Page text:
For Mother Mary and her Petulant, Devilish Daughters
The history of Ireland, both it’s colonial and postcolonial stories of nationhood, revolved around one’s propensity for incarceration, argues Keeva Boyle-Darby, the ability of those in power, be it British colonial rule or more recently the Catholic Church and their governmental ‘cahooters’ to ostracise the ‘other’.
“And then, as night fell cold and lonely
across the Irish isle, a vigorous and
strong-willed St Brigid wrapped her cloak
around another, much younger woman
by the name of Grace O’Malley, more
commonly known in her own time as
Gráinne Mhaol. These two women, both
of great significance to Irishness and the
conceptualisation of an independent,
strong-willed, petulant womanhood
held each other tight as darkness drew
closer; their resistance to marriage and
occupation of the domain of the masculine
becoming more and more mythologised
within the realm of #Godly #GirlBoss
Whether that categorised other be the colonised hiberno fiend, the devilish woman and single mother, the petulant child, or more recently those in our Direct Provision system, this is an issue that is structurally integral to the maintenance of Irish nationhood.
And while these issues have come to the forefront of public discourse, that conversation has revolved around the punishment of Irish womanhood; the martyr of Mother Mary, and her petulant, devilish daughters.
As the daughter of a single mother growing up in Ireland in the late ’90s and early 2000’s, I navigated the world around me highly influenced by a society that defined gender and sexuality in terms of one’s propensity for incarceration; abuse, and neglect.
I was acutely aware of my difference from others around me, and that only deepened as my position as a woman within Irish society was complicated by my identity as a non-binary lesbian.
My understanding of Ireland’s insatiable hunger for ostracisation, punishment, and neglect centred around my womanhood, my place within Irish culture as a girl and as the daughter of a single mother.
Ireland however, has a broad and less binarised history of othering, which includes queer identities within its remit. In realising that I was a lesbian that Irish identity became wonderfully complex.
I began searching for queer legacy, idols, elders, and a history of my own. Naturally, I looked to America - perhaps in line with another Irish legacy (that of emigration, of spreading ourselves thinly out into the world), and what I found there was incredible, heartbreaking and profound. It rooted me.
I do not want, however, to be rooted only by my queerness. In the case of a country where ostracisation and incarceration is such a historically integral part of my perceived identity to begin with, I want to be rooted by my Irishness; by my Irish queerness, and the history of queer lesbians specifically in this country.
Where is our queer history? Perhaps I’m speaking more about that process, and about my journey towards finding an Irish identity that feels like home to me, one that encourages queerness, and honours the memory of other Irish lesbians and LGBTQ+ folk before me, than it is about the history itself.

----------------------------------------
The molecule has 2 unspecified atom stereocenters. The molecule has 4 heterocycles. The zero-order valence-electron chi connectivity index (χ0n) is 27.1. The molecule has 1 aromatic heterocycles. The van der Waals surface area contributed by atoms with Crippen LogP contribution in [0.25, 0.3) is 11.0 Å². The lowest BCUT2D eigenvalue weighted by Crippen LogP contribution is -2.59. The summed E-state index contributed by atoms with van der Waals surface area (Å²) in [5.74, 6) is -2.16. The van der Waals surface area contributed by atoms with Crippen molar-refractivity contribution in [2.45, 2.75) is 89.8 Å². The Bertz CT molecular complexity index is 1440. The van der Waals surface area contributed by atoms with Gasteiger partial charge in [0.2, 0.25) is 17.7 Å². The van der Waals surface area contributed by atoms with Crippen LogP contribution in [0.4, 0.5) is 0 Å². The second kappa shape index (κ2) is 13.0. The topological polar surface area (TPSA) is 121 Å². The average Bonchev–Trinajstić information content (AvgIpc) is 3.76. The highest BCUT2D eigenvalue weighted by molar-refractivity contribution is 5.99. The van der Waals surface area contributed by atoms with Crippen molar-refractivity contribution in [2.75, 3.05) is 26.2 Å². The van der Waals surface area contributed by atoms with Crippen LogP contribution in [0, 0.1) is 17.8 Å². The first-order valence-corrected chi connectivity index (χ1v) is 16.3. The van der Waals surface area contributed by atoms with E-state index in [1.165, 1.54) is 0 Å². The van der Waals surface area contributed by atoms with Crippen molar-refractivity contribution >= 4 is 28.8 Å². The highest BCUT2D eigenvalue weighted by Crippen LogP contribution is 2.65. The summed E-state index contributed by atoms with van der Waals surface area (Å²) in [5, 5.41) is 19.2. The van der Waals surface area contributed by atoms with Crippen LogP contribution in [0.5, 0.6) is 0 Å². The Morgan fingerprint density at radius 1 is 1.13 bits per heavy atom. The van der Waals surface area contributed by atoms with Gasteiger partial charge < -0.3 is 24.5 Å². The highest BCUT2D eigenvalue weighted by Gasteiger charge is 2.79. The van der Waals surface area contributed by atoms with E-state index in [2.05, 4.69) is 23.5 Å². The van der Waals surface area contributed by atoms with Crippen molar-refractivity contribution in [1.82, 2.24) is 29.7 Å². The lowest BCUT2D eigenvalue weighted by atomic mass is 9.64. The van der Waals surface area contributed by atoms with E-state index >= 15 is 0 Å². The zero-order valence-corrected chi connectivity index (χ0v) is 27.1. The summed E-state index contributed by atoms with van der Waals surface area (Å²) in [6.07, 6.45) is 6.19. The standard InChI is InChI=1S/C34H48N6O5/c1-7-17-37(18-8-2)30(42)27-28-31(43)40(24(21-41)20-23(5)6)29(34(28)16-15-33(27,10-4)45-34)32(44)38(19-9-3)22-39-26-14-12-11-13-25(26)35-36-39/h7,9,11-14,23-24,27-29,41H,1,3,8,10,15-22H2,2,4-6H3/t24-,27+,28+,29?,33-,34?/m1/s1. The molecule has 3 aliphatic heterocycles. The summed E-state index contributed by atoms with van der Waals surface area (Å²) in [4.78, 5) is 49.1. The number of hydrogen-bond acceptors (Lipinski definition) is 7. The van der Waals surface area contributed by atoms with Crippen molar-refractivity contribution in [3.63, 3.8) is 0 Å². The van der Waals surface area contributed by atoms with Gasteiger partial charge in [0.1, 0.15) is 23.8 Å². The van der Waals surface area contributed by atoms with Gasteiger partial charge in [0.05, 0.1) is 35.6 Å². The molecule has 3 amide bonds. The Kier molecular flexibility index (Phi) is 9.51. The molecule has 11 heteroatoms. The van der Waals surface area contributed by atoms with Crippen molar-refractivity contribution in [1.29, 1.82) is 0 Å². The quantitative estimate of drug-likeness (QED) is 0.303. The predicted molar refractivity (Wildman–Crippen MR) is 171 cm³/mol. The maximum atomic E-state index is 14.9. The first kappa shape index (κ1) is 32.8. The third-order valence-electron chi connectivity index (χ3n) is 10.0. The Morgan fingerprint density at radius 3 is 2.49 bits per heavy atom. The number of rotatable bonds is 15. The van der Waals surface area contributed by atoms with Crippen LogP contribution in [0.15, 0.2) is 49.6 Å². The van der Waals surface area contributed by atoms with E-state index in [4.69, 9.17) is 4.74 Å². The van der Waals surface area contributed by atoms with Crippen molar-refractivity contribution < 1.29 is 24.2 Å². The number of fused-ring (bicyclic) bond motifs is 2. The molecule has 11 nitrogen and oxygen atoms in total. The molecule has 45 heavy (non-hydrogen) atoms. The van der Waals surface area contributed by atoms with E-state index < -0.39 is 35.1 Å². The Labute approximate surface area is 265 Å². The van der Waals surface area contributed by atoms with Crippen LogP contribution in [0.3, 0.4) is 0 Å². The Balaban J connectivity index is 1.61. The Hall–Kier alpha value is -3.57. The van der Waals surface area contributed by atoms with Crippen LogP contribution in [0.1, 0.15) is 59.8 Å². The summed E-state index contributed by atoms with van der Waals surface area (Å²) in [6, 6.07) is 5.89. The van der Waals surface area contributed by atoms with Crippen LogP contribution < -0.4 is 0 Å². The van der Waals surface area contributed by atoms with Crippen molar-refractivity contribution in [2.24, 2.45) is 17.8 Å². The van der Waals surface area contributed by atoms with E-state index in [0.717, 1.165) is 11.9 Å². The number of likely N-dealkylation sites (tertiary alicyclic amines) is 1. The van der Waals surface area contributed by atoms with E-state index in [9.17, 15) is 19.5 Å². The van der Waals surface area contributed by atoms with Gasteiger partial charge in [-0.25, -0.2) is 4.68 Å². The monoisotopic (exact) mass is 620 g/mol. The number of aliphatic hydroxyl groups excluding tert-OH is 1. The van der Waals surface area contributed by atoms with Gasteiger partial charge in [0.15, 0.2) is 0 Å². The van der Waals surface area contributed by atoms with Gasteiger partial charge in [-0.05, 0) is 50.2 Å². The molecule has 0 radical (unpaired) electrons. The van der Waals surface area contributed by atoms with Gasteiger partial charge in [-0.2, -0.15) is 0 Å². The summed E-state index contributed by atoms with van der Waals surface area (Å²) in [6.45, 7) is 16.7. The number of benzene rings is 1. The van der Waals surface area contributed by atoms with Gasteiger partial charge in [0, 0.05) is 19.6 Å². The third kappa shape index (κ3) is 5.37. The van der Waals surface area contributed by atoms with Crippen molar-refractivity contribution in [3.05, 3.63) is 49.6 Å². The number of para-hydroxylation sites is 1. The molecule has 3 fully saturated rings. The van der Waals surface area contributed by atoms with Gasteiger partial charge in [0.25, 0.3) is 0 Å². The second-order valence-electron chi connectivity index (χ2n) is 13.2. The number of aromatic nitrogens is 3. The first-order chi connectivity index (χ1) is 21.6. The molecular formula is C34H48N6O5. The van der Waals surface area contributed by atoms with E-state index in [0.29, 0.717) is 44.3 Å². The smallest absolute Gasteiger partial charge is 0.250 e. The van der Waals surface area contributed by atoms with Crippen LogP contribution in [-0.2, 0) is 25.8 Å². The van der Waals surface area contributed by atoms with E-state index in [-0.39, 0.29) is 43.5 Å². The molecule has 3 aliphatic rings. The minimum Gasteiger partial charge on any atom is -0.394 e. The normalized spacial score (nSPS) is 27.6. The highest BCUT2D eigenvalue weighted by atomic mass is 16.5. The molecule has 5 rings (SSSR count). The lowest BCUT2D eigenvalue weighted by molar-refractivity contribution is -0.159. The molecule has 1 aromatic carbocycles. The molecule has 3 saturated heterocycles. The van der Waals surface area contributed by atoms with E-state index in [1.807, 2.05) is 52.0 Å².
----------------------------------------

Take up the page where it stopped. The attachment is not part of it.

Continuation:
As much as womanhood is integral to Ireland’s history and culture and our concept of nationhood, so too is queerness. In searching for a story that fits both of these intertwined identities, I have learned about everything from early Irish writings of sapphism, to Dyke Balls in the ‘90s, and I have felt immensely proud to be a Dyke myself. In reading an article by Katherine O’Donnell titled Irish Lesbian History: Searching for Sapphists, I learned of the earliest sapphic lesbianism that Ireland has (evidently) to offer; of St Bridget and her reproachful attitude to marriage, her frequent depictions in masculine dress, and even a rumoured “bedwarmer” Darlughdacha, whom she “forced to walk in shoes filled with coals when she [St Bridget] saw her look admiringly at a passing male soldier.” And while this may only be rumoured sapphism, with many scholars reading this rather as evidence of her devotion to God, I would much rather see her as a pioneering Irish queer; her my Mother Mary and me, her petulant, devilish daughter.
Perhaps more tangibly, in Orla Egan’s account of lesbianism in the late 20th century, I encountered a history that occurred alongside that abuse and incarceration which is so heavily the focus of public discourse in recent years, one with just as much vigour as its iconically important American counterpart. A history of dyke bars, with Lesbian Fantasy Balls, described as “the Irish lesbian scene and herstory in miniature” with “the freedom to express and explore and play with our fantasies.” And in one moment, I realised that there was an Irish queerness to which I belong and that queer history can be explicitly Dykish.
I want an Ireland full to the brim with queer rumours of St Bridget and her bedwarmer, Dyke bars, queer families, and queer children. I want an Ireland that centres queer, othered voices of ostracisation and incarceration. One that understands the significance of the abuse dealt to young women and mothers in this country, and that creates space for queer voices within that history. I want to know my story, my queerness, and the legacy of those who have paved the way for it, in the same way that I have understood the centrality of my perceived womanhood to Irishness; my understanding of nationhood.
I will say that while I may be Mother Mary’s petulant, devilish daughter, I will do it with a strap on if I may. I will forever be glad to be both Irish and queer, dreaming of fan fictions about Gráinne Mhaol and St Brigid warming each other under such an iconic and legendary cloak.